The project gets its name from the processing of uranium at Hanford.  Due to the higher radioactivity involved, batch processing waited 83 to 101 days to allow the radioactive isotopes to decay.  For the Green Run test, a batch was run with only a 16 day cooling period.  The unfiltered exhaust from the production facility contained far more radioactive iodine than during a normal batch.

Children in nearby grade schools were scanned afterward for radioactive iodine accumulation in the thyroid.

The stack on this Hanford facility (the PUREX building) is where the radioactive Iodine was released.

Experiments on newborns and the handicapped::
 In 1953, the U.S. Atomic Energy Commission (AEC) ran several studies at the University of Iowa on the health effects of radioactive iodine in newborns and pregnant women. In one study, researchers gave pregnant women from 100 to 200 microcuries (3.7 to 7.4 MBq) of iodine-131, in order to study the women's aborted embryos in an attempt to discover at what stage, and to what extent, radioactive iodine crosses the placental barrier.

In another study, they gave 25 newborn babies (who were under 36 hours old and weighed from 5.5 to 8.5 pounds (2.5 to 3.9 kg)) iodine-131, either by oral administration or through an injection, so that they could measure the amount of iodine in their thyroid glands, as iodine would go to that gland.

In another AEC study, researchers at the University of Nebraska College of Medicine fed iodine-131 to 28 healthy infants through a gastric tube to test the concentration of iodine in the infants' thyroid glands.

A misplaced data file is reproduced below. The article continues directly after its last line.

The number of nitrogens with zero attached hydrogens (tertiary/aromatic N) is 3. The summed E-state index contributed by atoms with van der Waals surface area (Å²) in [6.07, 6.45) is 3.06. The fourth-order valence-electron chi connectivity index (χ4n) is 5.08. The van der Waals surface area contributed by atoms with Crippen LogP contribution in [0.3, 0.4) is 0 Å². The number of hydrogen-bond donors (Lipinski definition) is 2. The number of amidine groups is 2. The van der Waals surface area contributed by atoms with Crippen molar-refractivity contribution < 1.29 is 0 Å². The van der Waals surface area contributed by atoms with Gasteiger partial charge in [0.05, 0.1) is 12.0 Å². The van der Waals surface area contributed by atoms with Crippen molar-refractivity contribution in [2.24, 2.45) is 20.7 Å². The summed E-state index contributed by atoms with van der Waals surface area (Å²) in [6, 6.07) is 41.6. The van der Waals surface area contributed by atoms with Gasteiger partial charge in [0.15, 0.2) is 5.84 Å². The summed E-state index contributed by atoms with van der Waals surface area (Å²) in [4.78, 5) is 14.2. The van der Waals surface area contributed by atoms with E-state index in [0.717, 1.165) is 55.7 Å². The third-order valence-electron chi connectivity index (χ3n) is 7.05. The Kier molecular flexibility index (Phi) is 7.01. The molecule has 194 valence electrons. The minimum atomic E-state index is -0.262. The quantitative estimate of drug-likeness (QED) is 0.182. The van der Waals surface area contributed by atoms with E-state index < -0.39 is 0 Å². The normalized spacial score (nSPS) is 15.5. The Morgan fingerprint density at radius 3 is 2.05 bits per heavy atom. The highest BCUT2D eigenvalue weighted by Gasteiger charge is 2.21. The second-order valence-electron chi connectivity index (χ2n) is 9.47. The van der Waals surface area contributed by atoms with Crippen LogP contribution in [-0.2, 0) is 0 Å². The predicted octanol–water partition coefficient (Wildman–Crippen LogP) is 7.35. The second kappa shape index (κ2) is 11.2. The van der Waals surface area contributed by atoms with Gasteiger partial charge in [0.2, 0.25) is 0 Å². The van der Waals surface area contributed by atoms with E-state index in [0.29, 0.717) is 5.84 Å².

In 1953, the AEC sponsored a study to discover if radioactive iodine affected premature babies differently from full-term babies. In the experiment, researchers from Harper Hospital in Detroit orally administered iodine-131 to 65 premature and full-term infants who weighed from 2.1 to 5.5 pounds (0.95 to 2.49 kg).

From 1955 to 1960, Sonoma State Hospital in northern California served as a permanent drop-off location for mentally handicapped children diagnosed with cerebral palsy or lesser disorders. The children subsequently underwent painful experimentation without adult consent. Many were given irradiated milk, some spinal taps "for which they received no direct benefit."  Reporters of 60 Minutes learned that in these five years, the brain of every cerebral palsy child who died at Sonoma State was removed and studied without parental consent.  According to the CBS story, over 1,400 patients died at the clinic.

In an experiment in the 1960s, over 100 Alaskan citizens were continually exposed to radioactive iodine.

Experiments involving mentally ill children, pregant women, and fetuses:
Immediately after World War II, researchers at Vanderbilt University gave 829 pregnant mothers in Tennessee what they were told were "vitamin drinks" that would improve the health of their babies. The mixtures contained radioactive iron and the researchers were determining how fast the radioisotope crossed into the placenta.  At least three children are known to have died from the experiments, from cancers and leukemia.   Four of the women's babies died from cancers as a result of the experiments, and the women experienced rashes, bruises, anemia, hair/tooth loss, and cancer.

From 1946 to 1953, at the Walter E. Fernald State School in Massachusetts, in an experiment sponsored by the U.S. Atomic Energy Commission and the Quaker Oats corporation, 73 mentally disabled children were fed oatmeal containing radioactive calcium and other radioisotopes, in order to track "how nutrients were digested".  The children were not told that they were being fed radioactive chemicals; they were told by hospital staff and researchers that they were joining a "science club".